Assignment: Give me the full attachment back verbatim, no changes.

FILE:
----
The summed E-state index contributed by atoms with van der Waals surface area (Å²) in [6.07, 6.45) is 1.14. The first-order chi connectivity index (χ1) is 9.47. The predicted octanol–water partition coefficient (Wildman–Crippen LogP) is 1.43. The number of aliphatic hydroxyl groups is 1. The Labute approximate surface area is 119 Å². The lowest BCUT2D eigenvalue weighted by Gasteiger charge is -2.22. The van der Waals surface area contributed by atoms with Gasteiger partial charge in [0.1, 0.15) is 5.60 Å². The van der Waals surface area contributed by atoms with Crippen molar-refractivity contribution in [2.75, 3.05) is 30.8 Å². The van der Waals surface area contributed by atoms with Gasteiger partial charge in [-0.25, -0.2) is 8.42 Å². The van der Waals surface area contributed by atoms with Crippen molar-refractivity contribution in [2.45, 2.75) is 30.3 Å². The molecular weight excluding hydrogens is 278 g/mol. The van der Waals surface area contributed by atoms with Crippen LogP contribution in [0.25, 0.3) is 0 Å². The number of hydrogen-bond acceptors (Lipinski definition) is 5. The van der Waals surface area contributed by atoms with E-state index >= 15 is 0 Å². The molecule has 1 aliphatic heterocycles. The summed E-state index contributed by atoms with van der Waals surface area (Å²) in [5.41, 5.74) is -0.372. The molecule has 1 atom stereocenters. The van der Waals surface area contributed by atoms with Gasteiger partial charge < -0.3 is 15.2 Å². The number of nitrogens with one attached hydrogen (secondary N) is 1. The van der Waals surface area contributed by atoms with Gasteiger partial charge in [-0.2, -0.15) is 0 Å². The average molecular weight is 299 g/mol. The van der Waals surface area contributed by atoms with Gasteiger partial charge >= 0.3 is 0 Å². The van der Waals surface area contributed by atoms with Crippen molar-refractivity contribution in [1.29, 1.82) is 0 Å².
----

The summed E-state index contributed by atoms with van der Waals surface area (Å²) in [6.07, 6.45) is 1.14. The first-order chi connectivity index (χ1) is 9.47. The predicted octanol–water partition coefficient (Wildman–Crippen LogP) is 1.43. The number of aliphatic hydroxyl groups is 1. The Labute approximate surface area is 119 Å². The lowest BCUT2D eigenvalue weighted by Gasteiger charge is -2.22. The van der Waals surface area contributed by atoms with Gasteiger partial charge in [0.1, 0.15) is 5.60 Å². The van der Waals surface area contributed by atoms with Crippen molar-refractivity contribution in [2.75, 3.05) is 30.8 Å². The van der Waals surface area contributed by atoms with Gasteiger partial charge in [-0.25, -0.2) is 8.42 Å². The van der Waals surface area contributed by atoms with Crippen molar-refractivity contribution in [2.45, 2.75) is 30.3 Å². The molecular weight excluding hydrogens is 278 g/mol. The van der Waals surface area contributed by atoms with Crippen LogP contribution in [0.25, 0.3) is 0 Å². The number of hydrogen-bond acceptors (Lipinski definition) is 5. The van der Waals surface area contributed by atoms with E-state index >= 15 is 0 Å². The molecule has 1 aliphatic heterocycles. The summed E-state index contributed by atoms with van der Waals surface area (Å²) in [5.41, 5.74) is -0.372. The molecule has 1 atom stereocenters. The van der Waals surface area contributed by atoms with Gasteiger partial charge < -0.3 is 15.2 Å². The number of nitrogens with one attached hydrogen (secondary N) is 1. The van der Waals surface area contributed by atoms with Gasteiger partial charge in [-0.2, -0.15) is 0 Å². The average molecular weight is 299 g/mol. The van der Waals surface area contributed by atoms with Gasteiger partial charge >= 0.3 is 0 Å². The van der Waals surface area contributed by atoms with Crippen molar-refractivity contribution in [1.29, 1.82) is 0 Å².